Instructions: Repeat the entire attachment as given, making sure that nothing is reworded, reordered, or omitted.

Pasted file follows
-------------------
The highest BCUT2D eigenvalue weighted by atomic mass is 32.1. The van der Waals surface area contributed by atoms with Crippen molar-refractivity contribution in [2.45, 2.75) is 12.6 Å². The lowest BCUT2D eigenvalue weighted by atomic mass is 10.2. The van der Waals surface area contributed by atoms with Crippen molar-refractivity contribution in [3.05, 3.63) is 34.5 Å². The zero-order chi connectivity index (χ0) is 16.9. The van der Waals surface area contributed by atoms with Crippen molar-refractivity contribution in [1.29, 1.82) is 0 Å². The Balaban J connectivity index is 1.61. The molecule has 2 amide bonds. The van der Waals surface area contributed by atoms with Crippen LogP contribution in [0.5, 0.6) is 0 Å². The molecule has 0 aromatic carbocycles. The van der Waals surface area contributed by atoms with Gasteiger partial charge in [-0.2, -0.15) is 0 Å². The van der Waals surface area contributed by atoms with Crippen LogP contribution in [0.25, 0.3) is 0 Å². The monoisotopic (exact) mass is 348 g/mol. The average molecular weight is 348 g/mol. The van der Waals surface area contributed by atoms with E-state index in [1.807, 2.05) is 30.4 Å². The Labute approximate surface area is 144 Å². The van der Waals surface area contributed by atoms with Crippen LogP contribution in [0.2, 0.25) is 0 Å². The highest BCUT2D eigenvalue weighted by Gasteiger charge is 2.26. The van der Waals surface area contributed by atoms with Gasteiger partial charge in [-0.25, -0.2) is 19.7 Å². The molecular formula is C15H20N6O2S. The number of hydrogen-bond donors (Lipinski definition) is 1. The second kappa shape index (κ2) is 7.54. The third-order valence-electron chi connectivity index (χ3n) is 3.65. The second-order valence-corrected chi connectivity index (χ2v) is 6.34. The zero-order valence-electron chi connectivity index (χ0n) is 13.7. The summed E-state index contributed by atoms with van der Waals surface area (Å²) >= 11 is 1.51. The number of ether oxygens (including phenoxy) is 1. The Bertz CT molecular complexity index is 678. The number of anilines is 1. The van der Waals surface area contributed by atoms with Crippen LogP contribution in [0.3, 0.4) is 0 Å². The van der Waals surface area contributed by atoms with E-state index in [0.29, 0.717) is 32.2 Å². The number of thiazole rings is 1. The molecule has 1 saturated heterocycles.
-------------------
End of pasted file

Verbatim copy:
The highest BCUT2D eigenvalue weighted by atomic mass is 32.1. The van der Waals surface area contributed by atoms with Crippen molar-refractivity contribution in [2.45, 2.75) is 12.6 Å². The lowest BCUT2D eigenvalue weighted by atomic mass is 10.2. The van der Waals surface area contributed by atoms with Crippen molar-refractivity contribution in [3.05, 3.63) is 34.5 Å². The zero-order chi connectivity index (χ0) is 16.9. The van der Waals surface area contributed by atoms with Crippen molar-refractivity contribution in [1.29, 1.82) is 0 Å². The Balaban J connectivity index is 1.61. The molecule has 2 amide bonds. The van der Waals surface area contributed by atoms with Crippen LogP contribution in [0.5, 0.6) is 0 Å². The molecule has 0 aromatic carbocycles. The van der Waals surface area contributed by atoms with Gasteiger partial charge in [-0.2, -0.15) is 0 Å². The van der Waals surface area contributed by atoms with Crippen LogP contribution in [0.25, 0.3) is 0 Å². The monoisotopic (exact) mass is 348 g/mol. The average molecular weight is 348 g/mol. The van der Waals surface area contributed by atoms with E-state index in [1.807, 2.05) is 30.4 Å². The Labute approximate surface area is 144 Å². The van der Waals surface area contributed by atoms with Crippen LogP contribution in [0.2, 0.25) is 0 Å². The highest BCUT2D eigenvalue weighted by Gasteiger charge is 2.26. The van der Waals surface area contributed by atoms with Gasteiger partial charge in [-0.25, -0.2) is 19.7 Å². The molecular formula is C15H20N6O2S. The number of hydrogen-bond donors (Lipinski definition) is 1. The second kappa shape index (κ2) is 7.54. The third-order valence-electron chi connectivity index (χ3n) is 3.65. The second-order valence-corrected chi connectivity index (χ2v) is 6.34. The zero-order valence-electron chi connectivity index (χ0n) is 13.7. The summed E-state index contributed by atoms with van der Waals surface area (Å²) >= 11 is 1.51. The number of ether oxygens (including phenoxy) is 1. The Bertz CT molecular complexity index is 678. The number of anilines is 1. The van der Waals surface area contributed by atoms with Crippen LogP contribution in [0.3, 0.4) is 0 Å². The van der Waals surface area contributed by atoms with E-state index in [0.29, 0.717) is 32.2 Å². The number of thiazole rings is 1. The molecule has 1 saturated heterocycles.